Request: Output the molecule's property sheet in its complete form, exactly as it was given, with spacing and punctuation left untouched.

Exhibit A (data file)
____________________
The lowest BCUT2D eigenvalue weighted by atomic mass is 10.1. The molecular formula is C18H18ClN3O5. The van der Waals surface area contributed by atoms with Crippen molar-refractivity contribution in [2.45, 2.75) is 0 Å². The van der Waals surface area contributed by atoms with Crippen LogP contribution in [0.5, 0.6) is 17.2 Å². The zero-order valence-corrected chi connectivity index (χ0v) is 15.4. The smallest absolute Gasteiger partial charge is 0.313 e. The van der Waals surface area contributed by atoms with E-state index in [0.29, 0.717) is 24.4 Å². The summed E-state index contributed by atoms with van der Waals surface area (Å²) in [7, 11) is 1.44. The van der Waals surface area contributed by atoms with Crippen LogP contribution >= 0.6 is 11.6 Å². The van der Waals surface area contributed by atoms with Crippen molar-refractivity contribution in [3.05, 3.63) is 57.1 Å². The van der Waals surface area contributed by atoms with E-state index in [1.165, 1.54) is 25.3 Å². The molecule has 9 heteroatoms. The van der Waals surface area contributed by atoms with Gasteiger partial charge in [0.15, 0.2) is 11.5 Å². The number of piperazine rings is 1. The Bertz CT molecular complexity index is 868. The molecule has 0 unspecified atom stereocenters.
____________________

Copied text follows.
The lowest BCUT2D eigenvalue weighted by atomic mass is 10.1. The molecular formula is C18H18ClN3O5. The van der Waals surface area contributed by atoms with Crippen molar-refractivity contribution in [2.45, 2.75) is 0 Å². The van der Waals surface area contributed by atoms with Crippen LogP contribution in [0.5, 0.6) is 17.2 Å². The zero-order valence-corrected chi connectivity index (χ0v) is 15.4. The smallest absolute Gasteiger partial charge is 0.313 e. The van der Waals surface area contributed by atoms with E-state index in [0.29, 0.717) is 24.4 Å². The summed E-state index contributed by atoms with van der Waals surface area (Å²) in [7, 11) is 1.44. The van der Waals surface area contributed by atoms with Crippen LogP contribution >= 0.6 is 11.6 Å². The van der Waals surface area contributed by atoms with Crippen molar-refractivity contribution in [3.05, 3.63) is 57.1 Å². The van der Waals surface area contributed by atoms with E-state index in [1.165, 1.54) is 25.3 Å². The molecule has 9 heteroatoms. The van der Waals surface area contributed by atoms with Gasteiger partial charge in [0.15, 0.2) is 11.5 Å². The number of piperazine rings is 1. The Bertz CT molecular complexity index is 868. The molecule has 0 unspecified atom stereocenters.